Wednesday, March 26, 2008

Test I Key

Analytic Phil: Test I Key

1 D
2 D
3 C
4 C
5 A
6 B
7 A
8 D
9 D
10 B
11 A
12 B
13 C
14 B
15 D
16 E
17 B
18 C
19 A
20 C
21 C
22 C

23 C
24 C
25 D
26 E
27 A
28 E
29 A
30 C
31 A
32 C
33 B
34 A
35 D
36 A
37 D
38 B
39 B
40 B
41 A
42 D
43 C

Monday, March 03, 2008

Questions about Frege?

Frege's article, "On Sense and Reference," is pretty complex. Don't worry too much about the last part starting around p. 33 where he gives lots and lots of examples of sentences with subordinate clauses (but do read it!)

Frege is suggesting two puzzles: the Identity Puzzle and the Propositional Attitude puzzle

The Identity Puzzle: how can there be true, informative identity statements, in particular, how can it be that "The Morning Star = "The Evening Star" tells us something about the world rather than merely rehearsing the trivial logical truth that The Morning Star, like everything else, is self-identical?

The Propositional Attitude Puzzle: how come substituting expressions that name the same thing into some contexts doesn't preserve truth value? How come, for example, does substituting "Samuel Clemens" for "Mark Twain" (Samuel Clemens' pen name) in some sentences, change their truth value?

Any questions?

Monday, February 25, 2008

Ayer and Quine: Any Questions?

The material now is getting a little complicated so it might be helpful to adopt a procedure the instructor of a class on (the notoriously complicated) Kant I took in grad school tried. In addition to asking questions during class discussion he suggested that we write questions as we read and submit them in advance for discussion in class.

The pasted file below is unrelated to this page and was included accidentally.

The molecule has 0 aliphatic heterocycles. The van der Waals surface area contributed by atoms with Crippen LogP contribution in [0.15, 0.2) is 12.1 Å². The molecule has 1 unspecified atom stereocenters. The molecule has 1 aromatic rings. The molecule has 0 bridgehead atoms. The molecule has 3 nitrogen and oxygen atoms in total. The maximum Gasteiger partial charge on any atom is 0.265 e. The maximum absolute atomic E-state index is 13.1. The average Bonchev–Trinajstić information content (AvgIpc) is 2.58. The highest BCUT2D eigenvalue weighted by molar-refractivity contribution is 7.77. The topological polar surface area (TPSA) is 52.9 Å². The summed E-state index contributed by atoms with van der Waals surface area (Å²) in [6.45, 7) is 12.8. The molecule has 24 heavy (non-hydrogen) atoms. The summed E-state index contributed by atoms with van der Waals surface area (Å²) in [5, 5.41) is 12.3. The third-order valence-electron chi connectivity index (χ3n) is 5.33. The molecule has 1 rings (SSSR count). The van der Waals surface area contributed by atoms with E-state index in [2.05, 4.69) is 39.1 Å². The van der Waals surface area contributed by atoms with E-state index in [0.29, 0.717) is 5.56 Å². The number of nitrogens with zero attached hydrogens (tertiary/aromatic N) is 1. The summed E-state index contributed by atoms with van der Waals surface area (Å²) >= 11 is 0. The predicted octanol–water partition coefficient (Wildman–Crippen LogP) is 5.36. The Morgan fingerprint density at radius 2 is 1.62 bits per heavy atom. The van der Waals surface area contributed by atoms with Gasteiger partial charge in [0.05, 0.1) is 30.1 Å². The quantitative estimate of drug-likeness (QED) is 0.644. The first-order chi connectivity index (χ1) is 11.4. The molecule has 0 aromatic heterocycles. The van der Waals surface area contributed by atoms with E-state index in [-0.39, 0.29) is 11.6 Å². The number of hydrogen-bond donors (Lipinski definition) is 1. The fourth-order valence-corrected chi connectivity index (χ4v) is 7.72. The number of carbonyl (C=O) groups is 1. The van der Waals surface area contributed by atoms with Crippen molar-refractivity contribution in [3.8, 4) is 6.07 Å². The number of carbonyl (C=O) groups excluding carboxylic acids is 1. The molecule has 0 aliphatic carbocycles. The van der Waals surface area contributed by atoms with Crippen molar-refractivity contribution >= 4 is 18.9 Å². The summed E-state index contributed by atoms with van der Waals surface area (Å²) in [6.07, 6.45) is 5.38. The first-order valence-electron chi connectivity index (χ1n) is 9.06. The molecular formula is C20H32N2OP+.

As I was re-reading Quine I thought: what a good idea! So...if you have questions or comments, please comment on this message board and/or submit them to me in writing prior to the class at which you want to discuss them.

Even if you don't want to submit them, formulating questions as you read is also helpful in understanding what's going on!

Thursday, February 21, 2008

What is Philosophy?

We talked about today. Here's an interesting discussion from Brian Leiter's blog:

Wednesday, February 20, 2008

Doing Philosophy

One question on Tuesday was, "What do the discussions of the external world an the mind-body problem have to do with the current discussion of the Russell-Strawson debate?"

As I said, not much of anything. However on reflection I think this needs further elaboration because it has to do with how many analytic philosophers, including me, understand philosophy.

We don't see it as the business of developing "a philosophy" or coming up with a grand unified theory of everything. Philosophy is just a collection of puzzles. Some of the classic puzzles are: the problem of perception and the external world, the mind-body problem, the problem of what there is, and so on. There may be some connections between the solutions we adopt to these various puzzles (and we'll talk about that) but then again lots of these puzzles are just independent of one another.

In any case, as a matter of procedure, we're just looking at these puzzles independently, playing with them, assessing the arguments for various proposed solutions.